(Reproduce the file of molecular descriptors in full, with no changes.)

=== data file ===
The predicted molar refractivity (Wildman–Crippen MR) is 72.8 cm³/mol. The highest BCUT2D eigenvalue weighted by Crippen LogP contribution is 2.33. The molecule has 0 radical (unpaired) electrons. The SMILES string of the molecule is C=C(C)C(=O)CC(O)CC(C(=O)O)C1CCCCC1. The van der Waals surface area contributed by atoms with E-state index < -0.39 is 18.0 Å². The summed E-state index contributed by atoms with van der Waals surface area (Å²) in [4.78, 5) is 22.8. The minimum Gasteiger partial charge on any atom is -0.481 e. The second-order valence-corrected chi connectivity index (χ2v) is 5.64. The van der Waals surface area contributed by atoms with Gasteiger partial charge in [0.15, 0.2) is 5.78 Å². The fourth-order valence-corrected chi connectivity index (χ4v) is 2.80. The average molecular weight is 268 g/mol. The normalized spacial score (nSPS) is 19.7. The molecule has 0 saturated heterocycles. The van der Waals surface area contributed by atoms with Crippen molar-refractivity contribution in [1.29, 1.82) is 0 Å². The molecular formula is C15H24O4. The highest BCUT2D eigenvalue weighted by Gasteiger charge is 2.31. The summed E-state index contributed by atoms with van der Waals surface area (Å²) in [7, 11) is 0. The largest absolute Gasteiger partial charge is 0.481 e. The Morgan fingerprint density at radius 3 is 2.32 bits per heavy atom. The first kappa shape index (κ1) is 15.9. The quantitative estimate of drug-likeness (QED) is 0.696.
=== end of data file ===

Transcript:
The predicted molar refractivity (Wildman–Crippen MR) is 72.8 cm³/mol. The highest BCUT2D eigenvalue weighted by Crippen LogP contribution is 2.33. The molecule has 0 radical (unpaired) electrons. The SMILES string of the molecule is C=C(C)C(=O)CC(O)CC(C(=O)O)C1CCCCC1. The van der Waals surface area contributed by atoms with E-state index < -0.39 is 18.0 Å². The summed E-state index contributed by atoms with van der Waals surface area (Å²) in [4.78, 5) is 22.8. The minimum Gasteiger partial charge on any atom is -0.481 e. The second-order valence-corrected chi connectivity index (χ2v) is 5.64. The van der Waals surface area contributed by atoms with Gasteiger partial charge in [0.15, 0.2) is 5.78 Å². The fourth-order valence-corrected chi connectivity index (χ4v) is 2.80. The average molecular weight is 268 g/mol. The normalized spacial score (nSPS) is 19.7. The molecule has 0 saturated heterocycles. The van der Waals surface area contributed by atoms with Crippen molar-refractivity contribution in [1.29, 1.82) is 0 Å². The molecular formula is C15H24O4. The highest BCUT2D eigenvalue weighted by Gasteiger charge is 2.31. The summed E-state index contributed by atoms with van der Waals surface area (Å²) in [7, 11) is 0. The largest absolute Gasteiger partial charge is 0.481 e. The Morgan fingerprint density at radius 3 is 2.32 bits per heavy atom. The first kappa shape index (κ1) is 15.9. The quantitative estimate of drug-likeness (QED) is 0.696.